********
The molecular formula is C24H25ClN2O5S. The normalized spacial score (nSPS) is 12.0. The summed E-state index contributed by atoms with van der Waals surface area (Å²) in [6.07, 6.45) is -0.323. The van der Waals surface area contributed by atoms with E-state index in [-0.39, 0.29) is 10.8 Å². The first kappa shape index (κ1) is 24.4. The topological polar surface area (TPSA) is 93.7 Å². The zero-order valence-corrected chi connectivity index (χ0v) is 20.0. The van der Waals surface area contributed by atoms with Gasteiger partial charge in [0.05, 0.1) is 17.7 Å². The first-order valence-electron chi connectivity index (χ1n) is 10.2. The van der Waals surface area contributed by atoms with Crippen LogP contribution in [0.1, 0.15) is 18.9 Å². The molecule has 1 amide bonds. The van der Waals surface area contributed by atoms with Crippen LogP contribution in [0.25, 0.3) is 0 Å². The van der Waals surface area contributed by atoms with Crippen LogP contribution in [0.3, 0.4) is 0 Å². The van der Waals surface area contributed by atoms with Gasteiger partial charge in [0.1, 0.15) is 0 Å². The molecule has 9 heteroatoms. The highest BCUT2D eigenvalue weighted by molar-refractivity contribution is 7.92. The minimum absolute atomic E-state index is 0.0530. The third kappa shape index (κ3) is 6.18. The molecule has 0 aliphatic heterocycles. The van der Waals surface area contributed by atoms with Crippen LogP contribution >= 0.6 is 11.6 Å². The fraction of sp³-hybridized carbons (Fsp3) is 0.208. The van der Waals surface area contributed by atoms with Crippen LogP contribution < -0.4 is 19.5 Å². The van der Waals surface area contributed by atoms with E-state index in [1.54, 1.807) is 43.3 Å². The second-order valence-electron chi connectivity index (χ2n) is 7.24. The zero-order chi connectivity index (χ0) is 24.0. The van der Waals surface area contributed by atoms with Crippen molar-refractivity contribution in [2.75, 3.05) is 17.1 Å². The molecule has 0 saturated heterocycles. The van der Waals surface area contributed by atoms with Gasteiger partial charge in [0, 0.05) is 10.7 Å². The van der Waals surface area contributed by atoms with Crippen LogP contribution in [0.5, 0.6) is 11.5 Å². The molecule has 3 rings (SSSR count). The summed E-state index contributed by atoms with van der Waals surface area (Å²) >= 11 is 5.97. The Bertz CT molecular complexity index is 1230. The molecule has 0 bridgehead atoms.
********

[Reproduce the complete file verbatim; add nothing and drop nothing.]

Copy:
The molecular formula is C24H25ClN2O5S. The normalized spacial score (nSPS) is 12.0. The summed E-state index contributed by atoms with van der Waals surface area (Å²) in [6.07, 6.45) is -0.323. The van der Waals surface area contributed by atoms with E-state index in [-0.39, 0.29) is 10.8 Å². The first kappa shape index (κ1) is 24.4. The topological polar surface area (TPSA) is 93.7 Å². The zero-order valence-corrected chi connectivity index (χ0v) is 20.0. The van der Waals surface area contributed by atoms with Gasteiger partial charge in [0.05, 0.1) is 17.7 Å². The first-order valence-electron chi connectivity index (χ1n) is 10.2. The van der Waals surface area contributed by atoms with Crippen LogP contribution in [0.1, 0.15) is 18.9 Å². The molecule has 1 amide bonds. The van der Waals surface area contributed by atoms with Crippen LogP contribution in [0.25, 0.3) is 0 Å². The van der Waals surface area contributed by atoms with Crippen LogP contribution in [0.3, 0.4) is 0 Å². The van der Waals surface area contributed by atoms with Gasteiger partial charge in [0.1, 0.15) is 0 Å². The molecule has 9 heteroatoms. The highest BCUT2D eigenvalue weighted by molar-refractivity contribution is 7.92. The minimum absolute atomic E-state index is 0.0530. The third kappa shape index (κ3) is 6.18. The molecule has 0 aliphatic heterocycles. The van der Waals surface area contributed by atoms with Crippen LogP contribution >= 0.6 is 11.6 Å². The fraction of sp³-hybridized carbons (Fsp3) is 0.208. The van der Waals surface area contributed by atoms with Crippen LogP contribution < -0.4 is 19.5 Å². The van der Waals surface area contributed by atoms with E-state index in [1.54, 1.807) is 43.3 Å². The second-order valence-electron chi connectivity index (χ2n) is 7.24. The zero-order chi connectivity index (χ0) is 24.0. The van der Waals surface area contributed by atoms with Crippen molar-refractivity contribution in [2.75, 3.05) is 17.1 Å². The molecule has 0 saturated heterocycles. The van der Waals surface area contributed by atoms with Gasteiger partial charge in [0, 0.05) is 10.7 Å². The van der Waals surface area contributed by atoms with Crippen LogP contribution in [0.5, 0.6) is 11.5 Å². The molecule has 3 rings (SSSR count). The summed E-state index contributed by atoms with van der Waals surface area (Å²) >= 11 is 5.97. The Bertz CT molecular complexity index is 1230. The molecule has 0 bridgehead atoms.